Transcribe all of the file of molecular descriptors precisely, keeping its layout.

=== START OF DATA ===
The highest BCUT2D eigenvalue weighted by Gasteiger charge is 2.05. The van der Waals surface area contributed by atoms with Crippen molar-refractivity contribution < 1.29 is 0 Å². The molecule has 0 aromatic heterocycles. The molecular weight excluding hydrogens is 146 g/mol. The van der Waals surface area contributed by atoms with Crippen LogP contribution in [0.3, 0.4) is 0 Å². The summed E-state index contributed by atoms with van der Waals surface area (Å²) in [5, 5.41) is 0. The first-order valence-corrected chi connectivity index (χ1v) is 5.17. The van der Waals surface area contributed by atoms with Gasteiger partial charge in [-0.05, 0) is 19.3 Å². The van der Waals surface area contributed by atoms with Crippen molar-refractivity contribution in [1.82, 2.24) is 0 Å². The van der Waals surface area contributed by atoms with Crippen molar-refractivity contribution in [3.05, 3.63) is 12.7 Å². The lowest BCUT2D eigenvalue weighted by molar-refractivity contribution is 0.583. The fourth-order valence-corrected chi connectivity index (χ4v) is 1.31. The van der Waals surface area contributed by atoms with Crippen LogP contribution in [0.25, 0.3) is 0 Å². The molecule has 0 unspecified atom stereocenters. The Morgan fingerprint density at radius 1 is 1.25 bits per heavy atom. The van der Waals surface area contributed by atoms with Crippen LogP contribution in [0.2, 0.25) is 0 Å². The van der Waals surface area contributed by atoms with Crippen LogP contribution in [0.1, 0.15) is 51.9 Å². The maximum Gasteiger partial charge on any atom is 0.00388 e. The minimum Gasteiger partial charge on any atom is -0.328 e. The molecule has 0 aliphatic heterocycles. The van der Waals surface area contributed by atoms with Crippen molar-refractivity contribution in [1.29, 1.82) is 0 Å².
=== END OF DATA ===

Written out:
The highest BCUT2D eigenvalue weighted by Gasteiger charge is 2.05. The van der Waals surface area contributed by atoms with Crippen molar-refractivity contribution < 1.29 is 0 Å². The molecule has 0 aromatic heterocycles. The molecular weight excluding hydrogens is 146 g/mol. The van der Waals surface area contributed by atoms with Crippen LogP contribution in [0.3, 0.4) is 0 Å². The summed E-state index contributed by atoms with van der Waals surface area (Å²) in [5, 5.41) is 0. The first-order valence-corrected chi connectivity index (χ1v) is 5.17. The van der Waals surface area contributed by atoms with Gasteiger partial charge in [-0.05, 0) is 19.3 Å². The van der Waals surface area contributed by atoms with Crippen molar-refractivity contribution in [1.82, 2.24) is 0 Å². The van der Waals surface area contributed by atoms with Crippen molar-refractivity contribution in [3.05, 3.63) is 12.7 Å². The lowest BCUT2D eigenvalue weighted by molar-refractivity contribution is 0.583. The fourth-order valence-corrected chi connectivity index (χ4v) is 1.31. The van der Waals surface area contributed by atoms with Crippen LogP contribution in [0.25, 0.3) is 0 Å². The molecule has 0 unspecified atom stereocenters. The Morgan fingerprint density at radius 1 is 1.25 bits per heavy atom. The van der Waals surface area contributed by atoms with Crippen LogP contribution in [0.2, 0.25) is 0 Å². The van der Waals surface area contributed by atoms with Crippen LogP contribution in [0.1, 0.15) is 51.9 Å². The maximum Gasteiger partial charge on any atom is 0.00388 e. The minimum Gasteiger partial charge on any atom is -0.328 e. The molecule has 0 aliphatic heterocycles. The van der Waals surface area contributed by atoms with Crippen molar-refractivity contribution in [1.29, 1.82) is 0 Å².